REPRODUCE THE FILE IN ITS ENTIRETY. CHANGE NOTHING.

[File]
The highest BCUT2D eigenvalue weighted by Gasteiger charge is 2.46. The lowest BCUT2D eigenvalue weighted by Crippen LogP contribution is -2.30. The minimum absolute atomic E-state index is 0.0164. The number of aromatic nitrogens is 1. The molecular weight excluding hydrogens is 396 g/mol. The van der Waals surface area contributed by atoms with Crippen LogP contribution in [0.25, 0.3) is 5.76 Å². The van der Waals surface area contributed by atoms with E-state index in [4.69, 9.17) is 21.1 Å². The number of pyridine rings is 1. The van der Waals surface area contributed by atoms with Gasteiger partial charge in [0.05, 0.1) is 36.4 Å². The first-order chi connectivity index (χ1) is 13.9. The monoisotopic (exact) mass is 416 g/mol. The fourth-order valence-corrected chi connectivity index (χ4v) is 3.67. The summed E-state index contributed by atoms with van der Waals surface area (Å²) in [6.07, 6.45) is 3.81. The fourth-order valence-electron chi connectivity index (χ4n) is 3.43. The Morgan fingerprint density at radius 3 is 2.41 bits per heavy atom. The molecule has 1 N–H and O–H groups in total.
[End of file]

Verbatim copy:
The highest BCUT2D eigenvalue weighted by Gasteiger charge is 2.46. The lowest BCUT2D eigenvalue weighted by Crippen LogP contribution is -2.30. The minimum absolute atomic E-state index is 0.0164. The number of aromatic nitrogens is 1. The molecular weight excluding hydrogens is 396 g/mol. The van der Waals surface area contributed by atoms with Crippen LogP contribution in [0.25, 0.3) is 5.76 Å². The van der Waals surface area contributed by atoms with E-state index in [4.69, 9.17) is 21.1 Å². The number of pyridine rings is 1. The van der Waals surface area contributed by atoms with Gasteiger partial charge in [0.05, 0.1) is 36.4 Å². The first-order chi connectivity index (χ1) is 13.9. The monoisotopic (exact) mass is 416 g/mol. The fourth-order valence-corrected chi connectivity index (χ4v) is 3.67. The summed E-state index contributed by atoms with van der Waals surface area (Å²) in [6.07, 6.45) is 3.81. The fourth-order valence-electron chi connectivity index (χ4n) is 3.43. The Morgan fingerprint density at radius 3 is 2.41 bits per heavy atom. The molecule has 1 N–H and O–H groups in total.